St Leonard's Church (Church of England) dates from the 14th century, though there are records of a priest in Heston in the 7th century. The church tower survived the necessary rebuilding works in the 19th century, as did the lychgate. The grave of Private Frederick John White, who was flogged to death at Hounslow Barracks in 1846, can be found in the graveyard. The outcry at the manner of his death brought about a reduction in the maximum number of lashings that could be given as punishment, and eventually the banning of the practice altogether.
Naturalist Sir Joseph Banks (1743–1820) was laid to rest at St Leonard's Church.
Our Lady Queen of Apostles is the Catholic Church in the area. Built in the 20th century, it is smaller than St Leonard's, though has a larger congregation, and is popular among families who send their children to the local Rosary RC Junior School. Notably, all the altar-servers from Our Lady Queen of Apostles are specially chosen by the parish priest from the Rosary RC Junior School. As of 2006, with the replacement of the parish priest Father Michael Tuck, for the first time in the parish's history, females may be chosen to be altar-servers.
There are five primary schools in Heston: Berkeley, The Rosary Catholic School, Westbrook Primary, Springwell Junior School, Heston Primary School. Heston Community School is a secondary school with a sixth form.
Hounslow West tube station is just within the area's southern boundary and is a mile from the village hall. To the east, the nearest underground station is Osterley tube station a mile and a half from the village hall.
The A4 Great West Road, having left the historic A315 on the Chiswick–Brentford border, forms the southern border of Heston and then reaches Henlys Roundabout by Hounslow West from which two routes leave. A west-north-west route passes London Heathrow Airport Terminals 1–3 and 5 as the Bath Road and a west-south-west route, the A30, passes Terminal 4, bypasses Staines and reaches the M25; the remainder is for the most part a minor route to Land's End, Cornwall.
The M4 motorway is ½ mile north; its nearest junction is J3, accessed from Hyde Lane or Southall Lane, crossing over the M4 motorway into North Hyde and then turning left (west) to reach the A312, The Parkway, 200 yds north of the junction.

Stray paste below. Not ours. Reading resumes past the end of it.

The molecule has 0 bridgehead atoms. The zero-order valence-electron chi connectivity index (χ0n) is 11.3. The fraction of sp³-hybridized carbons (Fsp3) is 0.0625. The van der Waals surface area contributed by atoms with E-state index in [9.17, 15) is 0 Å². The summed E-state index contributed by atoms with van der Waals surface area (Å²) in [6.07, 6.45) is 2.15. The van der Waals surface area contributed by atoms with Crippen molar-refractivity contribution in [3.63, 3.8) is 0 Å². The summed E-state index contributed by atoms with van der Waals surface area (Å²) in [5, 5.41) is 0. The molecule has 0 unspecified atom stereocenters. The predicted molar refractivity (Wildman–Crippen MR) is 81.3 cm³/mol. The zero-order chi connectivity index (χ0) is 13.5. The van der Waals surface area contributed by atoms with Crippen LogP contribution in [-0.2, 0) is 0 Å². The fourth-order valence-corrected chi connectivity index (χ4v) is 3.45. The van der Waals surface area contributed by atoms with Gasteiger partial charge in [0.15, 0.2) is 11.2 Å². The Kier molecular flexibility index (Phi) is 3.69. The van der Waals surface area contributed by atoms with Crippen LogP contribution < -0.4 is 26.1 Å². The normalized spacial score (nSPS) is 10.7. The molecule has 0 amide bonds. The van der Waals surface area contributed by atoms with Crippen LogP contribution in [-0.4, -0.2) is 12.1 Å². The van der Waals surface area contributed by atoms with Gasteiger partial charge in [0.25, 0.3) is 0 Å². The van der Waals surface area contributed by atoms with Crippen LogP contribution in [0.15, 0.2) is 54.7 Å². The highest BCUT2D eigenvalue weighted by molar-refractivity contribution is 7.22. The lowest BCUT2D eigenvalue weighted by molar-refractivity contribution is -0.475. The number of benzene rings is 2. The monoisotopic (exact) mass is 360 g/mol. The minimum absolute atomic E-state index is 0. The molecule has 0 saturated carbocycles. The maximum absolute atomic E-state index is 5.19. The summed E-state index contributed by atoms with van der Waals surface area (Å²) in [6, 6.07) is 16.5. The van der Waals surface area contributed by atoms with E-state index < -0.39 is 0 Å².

The north–south A312, The Parkway, to the west of Heston leads south to Feltham and Hampton or north to Harrow passing Waggoners' Roundabout (west-north-west of Henlys Roundabout in Hounslow West), Hayes, Yeading and Northolt.
Three minor roads converge on Heston from the A315 in parts of Hounslow, the A3063, A3005 and B363. The single road re-divides just north in Norwood Green into a northwest road to Southall (the A3005) and into the A4127 that passes by Hanwell, briefly using the A4020 west before bypassing Dormers Wells, passing Greenford to reach Sudbury, the town immediately to the west of Wembley and North Wembley.
For longer journeys north, the M4 then M25 provide the best routes. For longer journeys south, Hanworth Road in Hounslow leads to the A316 which becomes the M3 motorway.
- Susan Reynolds (Editor) (1962). "Heston and Isleworth: Introduction". A History of the County of Middlesex: Volume 3. Institute of Historical Research. http://www.british-history.ac.uk/report.aspx?compid=22270. Retrieved 24 December 2013.
- Sherwood (1999)
- Kelly's Directory of Middlesex, as quoted at http://forebears.io/england/middlesex/heston/sutton
- "Hansard's Parliamentary Debates, vol 88, 27 July - 28 August, 1846". https://books.google.co.uk/books?id=KDQgC0oD738C&pg=PA339&lpg=PA339&dq=flogging+Private+Frederick+John+White&source=bl&ots=4lwOmPYgda&sig=RQTFDjzhgmX7ySFKMYHVKr53BkU&hl=en&sa=X&ved=0ahUKEwi_sMn8zJzTAhWqLsAKHRYhCg8Q6AEIRDAI#v=snippet&q=Private%20Frederick%20John%20White&f=false.